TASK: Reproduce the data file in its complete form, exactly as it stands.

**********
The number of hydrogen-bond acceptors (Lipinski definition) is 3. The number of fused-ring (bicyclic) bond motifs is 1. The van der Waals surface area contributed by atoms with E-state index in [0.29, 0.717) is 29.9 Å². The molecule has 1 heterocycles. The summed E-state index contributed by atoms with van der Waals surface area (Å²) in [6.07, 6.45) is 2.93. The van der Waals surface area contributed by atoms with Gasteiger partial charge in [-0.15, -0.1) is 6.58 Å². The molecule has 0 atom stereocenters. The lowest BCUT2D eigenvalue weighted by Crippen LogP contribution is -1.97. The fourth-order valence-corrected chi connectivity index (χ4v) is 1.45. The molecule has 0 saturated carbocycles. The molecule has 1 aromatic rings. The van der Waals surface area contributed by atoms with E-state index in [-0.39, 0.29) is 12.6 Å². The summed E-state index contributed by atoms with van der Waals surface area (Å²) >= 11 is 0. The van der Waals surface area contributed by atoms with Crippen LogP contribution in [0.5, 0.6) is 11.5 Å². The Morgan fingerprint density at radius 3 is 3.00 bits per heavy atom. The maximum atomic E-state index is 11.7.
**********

The number of hydrogen-bond acceptors (Lipinski definition) is 3. The number of fused-ring (bicyclic) bond motifs is 1. The van der Waals surface area contributed by atoms with E-state index in [0.29, 0.717) is 29.9 Å². The molecule has 1 heterocycles. The summed E-state index contributed by atoms with van der Waals surface area (Å²) in [6.07, 6.45) is 2.93. The van der Waals surface area contributed by atoms with Gasteiger partial charge in [-0.15, -0.1) is 6.58 Å². The molecule has 0 atom stereocenters. The lowest BCUT2D eigenvalue weighted by Crippen LogP contribution is -1.97. The fourth-order valence-corrected chi connectivity index (χ4v) is 1.45. The molecule has 0 saturated carbocycles. The molecule has 1 aromatic rings. The van der Waals surface area contributed by atoms with E-state index in [-0.39, 0.29) is 12.6 Å². The summed E-state index contributed by atoms with van der Waals surface area (Å²) >= 11 is 0. The van der Waals surface area contributed by atoms with Crippen LogP contribution in [0.5, 0.6) is 11.5 Å². The Morgan fingerprint density at radius 3 is 3.00 bits per heavy atom. The maximum atomic E-state index is 11.7.